PALMETTO -- Preserving the historic 1937 Palmetto Armory building and restoring it to its former glory took one more step toward reality at a special meeting Thursday of the Palmetto Community Redevelopment Agency board, which consists of city commissioners.
The board unanimously voted to conceptually approve a contract between the CRA and VFW Post 2488, which has called the aging building home since 1962.
The 8,865-square-foot, two-story brick building was built for $30,000 as one of only two Works Progress Administration projects under Franklin D. Roosevelt's Depression-era New Deal programs.
According to the Manatee County Property Appraisers Office, the VFW-owned building is worth $354,656. If the final contract is approved by the Palmetto City Commission as expected Oct. 19, the CRA will purchase the historic building from the VFW for $100,000.
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A timeline for redevelopment and restoration begins in 2016 with the CRA investing funds for a new roof and bringing the unused second floor into compliance with the fire code and Americans With Disabilities Act.
The second floor was used as a community gathering place from the beginning and houses an original basketball court used by the Palmetto High School girls basketball team until the 1950s. The second floor also has been used for dances, social gatherings and in 1954 hosted the "Bobby Lord Radio and Television Show, Talent Search and Dance" on Saturday nights before Lord moved on to perform on ABC's "Grand Ole Opry."
During World War II, the building housed the Florida Defense Force and had numerous homefront campaigns to support Manatee County soldiers serving in the war.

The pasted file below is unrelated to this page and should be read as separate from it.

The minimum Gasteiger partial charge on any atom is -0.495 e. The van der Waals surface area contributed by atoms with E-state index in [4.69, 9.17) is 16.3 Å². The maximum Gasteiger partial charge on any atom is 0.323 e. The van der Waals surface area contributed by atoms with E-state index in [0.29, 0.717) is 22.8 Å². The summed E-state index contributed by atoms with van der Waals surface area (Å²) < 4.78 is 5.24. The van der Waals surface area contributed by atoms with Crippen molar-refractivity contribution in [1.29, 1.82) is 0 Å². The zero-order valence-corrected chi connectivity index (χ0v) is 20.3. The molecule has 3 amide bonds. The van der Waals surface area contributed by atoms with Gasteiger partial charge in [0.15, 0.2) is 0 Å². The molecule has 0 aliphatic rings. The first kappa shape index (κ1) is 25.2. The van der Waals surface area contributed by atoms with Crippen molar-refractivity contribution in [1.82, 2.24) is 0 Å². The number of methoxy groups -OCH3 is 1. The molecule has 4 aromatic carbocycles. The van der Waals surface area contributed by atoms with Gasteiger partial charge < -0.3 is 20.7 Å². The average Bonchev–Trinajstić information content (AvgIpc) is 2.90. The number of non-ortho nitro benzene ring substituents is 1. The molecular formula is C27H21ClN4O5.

CRA Director Jeff Burton said he has been in discussions with the VFW for about four years and the timing is right to solidify a deal to help the city reach preservation goals listed in its 2030 Plan, as well to help the VFW veterans services programs to remain financially viable.
Post Cmdr. Wayne Marge said the building has become too expensive to maintain because 90 percent of VFW members are not around all year. Marge said the costs of maintenance and potential repairs would make the VFW's primary mission of helping veterans difficult.
"This is a very friendly partnership," said Burton. "They are trusting us and we are trusting them. Anything we can do to help the veterans, the better."
A tentative timeline would be a CRA purchase in the next two months and begin making repairs, develop second-floor construction plans for a future CRA office and apply for preservation grants in 2016.
Redevelopment would begin in 2017 with applications to the Southwest Florida Management District for parking lot and stormwater improvements in the adjacent city lot.
Redevelopment would end by 2019 and the CRA would occupy the second floor, saving $24,000 a year in rent to be applied to other CRA projects. The CRA would turn ownership of the building over to the city in 2041 when the lifespan of the CRA expires.
The building was placed on the National Register of Historic Places in 2012. Burton said it's a "historic resource and we would very much like to see that building get to where it once was. It's a one-of-a-kind building in the city."
Mayor Shirley Groover Bryant called the effort "honorable."
" I searched armory grants and found whole websites and books and was most moved to see how much these types of buildings means to veterans and communities," Bryant said. "When the story came out in the Bradenton Herald, I was contacted by several people who told me they met their significant other inside that building. I think we are going to see as this evolves just how much this will mean to our veterans and our community."
Mark Young, Herald urban affairs reporter, can be reached at 941-745-7041 or follow him on Twitter@urbanmark2014.